Does a Construction Manager Owe a Duty to Third Parties for Economic Loss on a Project Based on a Negligence Cause of Action?
“An action in negligence requires a showing that the defendant owed the plaintiff a legal duty, that the defendant breached the duty, and that the breach was a proximate or legal cause of injuries suffered by the plaintiff.” (Ann M. v. Pacific Plaza Shopping Center (1993) 6 Cal.4th 666, 673.) Duty, however, is a legal issue and must be determined by the court. (Isaacs v. Huntington Memorial Hospital (1985) 38 Cal.3d 112, 124.)
A duty of care may arise through statute, contract, the general character of the activity, or the relationship between the parties. (J’Aire Corp. v. Gregory (1979) 24 Cal.3d 799, 803).
Typically, a construction manager is hired by a public entity or owner of property to manage and oversee the construction of a particular project. A construction manager typically owes a duty of care to the party they contracted with (pursuant to the contract), but the question arises if they owe a duty of care to other parties working on the same project not in privity of contract.
A Construction Manager’s Duty Is To the Owner of the Project, Not Third Parties For Economic Loss
This issue was addressed by the California Court of Appeals in the matter of The Ratcliff Architects v. Vanir Construction Management, Inc., (2001) 88 Cal.App.4th 595.
By way of background, a school district retained an architect (Ratcliff) and construction manager (Vanir) for a school construction project. The architect and construction manager did not have a contract between them.
A dispute arose between the parties and Ratcliff filed a cross-complaint against Vanir on causes of action related to breach of contract and negligence. The trial court sustained Vanir’s demurrer as to all causes of action and the Court of Appeals affirmed.
The contract related claims failed because there clearly was no contract between Ratcliff and Vanir, and the contract between
Vanir and the District did not have Ratcliff named as a third-party beneficiary.
In regards to the negligence claim, Ratcliff alleged Vanir mismanaged the school renovation project, causing Ratcliff to incur additional uncompensated costs, and therefore breached a duty of care to Ratcliff.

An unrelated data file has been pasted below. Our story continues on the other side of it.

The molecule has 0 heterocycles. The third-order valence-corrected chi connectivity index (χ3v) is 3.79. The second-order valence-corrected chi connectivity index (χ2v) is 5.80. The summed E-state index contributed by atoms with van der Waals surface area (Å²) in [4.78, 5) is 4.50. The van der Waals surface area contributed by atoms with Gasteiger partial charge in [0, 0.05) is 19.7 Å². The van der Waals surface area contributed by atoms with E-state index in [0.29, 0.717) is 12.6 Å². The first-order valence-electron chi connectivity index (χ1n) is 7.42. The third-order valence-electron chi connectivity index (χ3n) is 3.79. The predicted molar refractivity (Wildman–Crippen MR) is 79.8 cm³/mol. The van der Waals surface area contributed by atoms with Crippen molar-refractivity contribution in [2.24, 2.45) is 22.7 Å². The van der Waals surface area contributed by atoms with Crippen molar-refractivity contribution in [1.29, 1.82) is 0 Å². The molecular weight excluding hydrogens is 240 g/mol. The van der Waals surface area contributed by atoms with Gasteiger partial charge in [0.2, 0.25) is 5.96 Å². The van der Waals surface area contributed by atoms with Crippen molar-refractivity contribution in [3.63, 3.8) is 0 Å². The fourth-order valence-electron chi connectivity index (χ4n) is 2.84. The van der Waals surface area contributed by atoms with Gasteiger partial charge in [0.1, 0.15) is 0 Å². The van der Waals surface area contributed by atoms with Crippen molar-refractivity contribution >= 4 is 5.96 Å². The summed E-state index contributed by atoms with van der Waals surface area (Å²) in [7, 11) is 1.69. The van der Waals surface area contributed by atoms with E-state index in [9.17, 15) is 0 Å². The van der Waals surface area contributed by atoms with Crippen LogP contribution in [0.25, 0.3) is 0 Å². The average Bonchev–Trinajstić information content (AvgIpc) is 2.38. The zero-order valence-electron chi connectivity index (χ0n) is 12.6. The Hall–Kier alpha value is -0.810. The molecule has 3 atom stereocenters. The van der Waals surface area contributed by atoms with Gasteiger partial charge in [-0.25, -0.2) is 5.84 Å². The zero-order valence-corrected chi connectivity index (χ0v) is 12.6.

Vanir argued, “Recognition of a duty to manage business affairs so as to prevent purely economic loss to third parties in their financial transactions is the exception, not the rule, in negligence law.” (Quelimane Co. v. Stewart Title Guaranty Co. (1998) 19 Cal.4th 26, 58). Courts are reluctant to impose duties to prevent economic harm to third parties because “[a]s a matter of economic and social policy, third parties should be encouraged to rely on their own prudence, diligence and contracting power, as well as other informational tools.” (Bily v. Arthur Young & Co. (1992) 3 Cal.4th 370, 403).
The Court agreed with Vanir and noted Courts have refused to impose a duty to protect third parties to a contract for professional services from economic loss where such a duty would subject the professional service provider to a conflict in loyalties. (E.g., Bily, supra, 3 Cal.4th at pp. 398-407).
The manager’s duty was to the district and any duty to the architect would have created a potential conflict of loyalty for the manager.
The Ratcliff case strongly suggests a construction manager does not owe a duty of care to third parties such as an architect for purely economic loss. It would follow the same rationale would apply to subcontractors claiming economic loss based on a negligence cause of action. There were other factors involved in the Court’s decision and other potential causes of action were not discussed such as intentional interference with economic prospective. Nevertheless, the rationale of the Court provides a strong argument a construction manager’s duty is to the owner of a project, and public policy is opposed to creating a duty of care when such duty would create a conflict in loyalties.
ABOUT THE AUTHOR: Mr. Reisner specializes in civil litigation in the areas of personal injury, professional liability, general liability, and employment litigation. Contact Aaron at 859.263.4078 or firstname.lastname@example.org.